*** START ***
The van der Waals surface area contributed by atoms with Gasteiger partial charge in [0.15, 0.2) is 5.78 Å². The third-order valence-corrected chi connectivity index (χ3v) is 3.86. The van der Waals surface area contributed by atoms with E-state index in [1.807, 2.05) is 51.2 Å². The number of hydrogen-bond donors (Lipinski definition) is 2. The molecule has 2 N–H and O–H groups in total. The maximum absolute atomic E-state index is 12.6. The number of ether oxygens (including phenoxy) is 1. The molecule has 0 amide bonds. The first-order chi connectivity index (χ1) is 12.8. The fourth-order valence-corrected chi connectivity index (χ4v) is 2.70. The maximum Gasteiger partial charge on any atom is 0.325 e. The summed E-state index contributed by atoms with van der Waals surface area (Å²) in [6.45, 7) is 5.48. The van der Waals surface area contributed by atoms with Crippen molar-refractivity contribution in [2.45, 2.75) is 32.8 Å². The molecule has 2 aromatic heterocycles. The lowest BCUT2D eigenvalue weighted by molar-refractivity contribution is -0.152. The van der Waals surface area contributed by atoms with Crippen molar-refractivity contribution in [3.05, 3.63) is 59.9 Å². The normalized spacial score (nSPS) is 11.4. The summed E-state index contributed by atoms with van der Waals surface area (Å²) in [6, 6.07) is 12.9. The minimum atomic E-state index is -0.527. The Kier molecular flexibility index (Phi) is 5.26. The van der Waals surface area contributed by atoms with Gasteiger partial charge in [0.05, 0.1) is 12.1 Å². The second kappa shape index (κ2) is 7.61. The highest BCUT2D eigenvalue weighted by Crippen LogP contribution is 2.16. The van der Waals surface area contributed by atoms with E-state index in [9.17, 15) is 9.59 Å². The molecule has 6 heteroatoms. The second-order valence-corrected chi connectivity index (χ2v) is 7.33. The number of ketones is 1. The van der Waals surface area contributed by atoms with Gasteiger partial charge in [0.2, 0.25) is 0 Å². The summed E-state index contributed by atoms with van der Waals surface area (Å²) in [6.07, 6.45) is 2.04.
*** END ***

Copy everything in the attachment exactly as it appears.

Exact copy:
The van der Waals surface area contributed by atoms with Gasteiger partial charge in [0.15, 0.2) is 5.78 Å². The third-order valence-corrected chi connectivity index (χ3v) is 3.86. The van der Waals surface area contributed by atoms with E-state index in [1.807, 2.05) is 51.2 Å². The number of hydrogen-bond donors (Lipinski definition) is 2. The molecule has 2 N–H and O–H groups in total. The maximum absolute atomic E-state index is 12.6. The number of ether oxygens (including phenoxy) is 1. The molecule has 0 amide bonds. The first-order chi connectivity index (χ1) is 12.8. The fourth-order valence-corrected chi connectivity index (χ4v) is 2.70. The maximum Gasteiger partial charge on any atom is 0.325 e. The summed E-state index contributed by atoms with van der Waals surface area (Å²) in [6.45, 7) is 5.48. The van der Waals surface area contributed by atoms with Crippen molar-refractivity contribution in [2.45, 2.75) is 32.8 Å². The molecule has 2 aromatic heterocycles. The lowest BCUT2D eigenvalue weighted by molar-refractivity contribution is -0.152. The van der Waals surface area contributed by atoms with Crippen molar-refractivity contribution in [3.05, 3.63) is 59.9 Å². The normalized spacial score (nSPS) is 11.4. The summed E-state index contributed by atoms with van der Waals surface area (Å²) in [6, 6.07) is 12.9. The minimum atomic E-state index is -0.527. The Kier molecular flexibility index (Phi) is 5.26. The van der Waals surface area contributed by atoms with Gasteiger partial charge in [0.05, 0.1) is 12.1 Å². The second kappa shape index (κ2) is 7.61. The highest BCUT2D eigenvalue weighted by Crippen LogP contribution is 2.16. The van der Waals surface area contributed by atoms with E-state index in [9.17, 15) is 9.59 Å². The molecule has 6 heteroatoms. The second-order valence-corrected chi connectivity index (χ2v) is 7.33. The number of ketones is 1. The van der Waals surface area contributed by atoms with Gasteiger partial charge in [0.2, 0.25) is 0 Å². The summed E-state index contributed by atoms with van der Waals surface area (Å²) in [6.07, 6.45) is 2.04.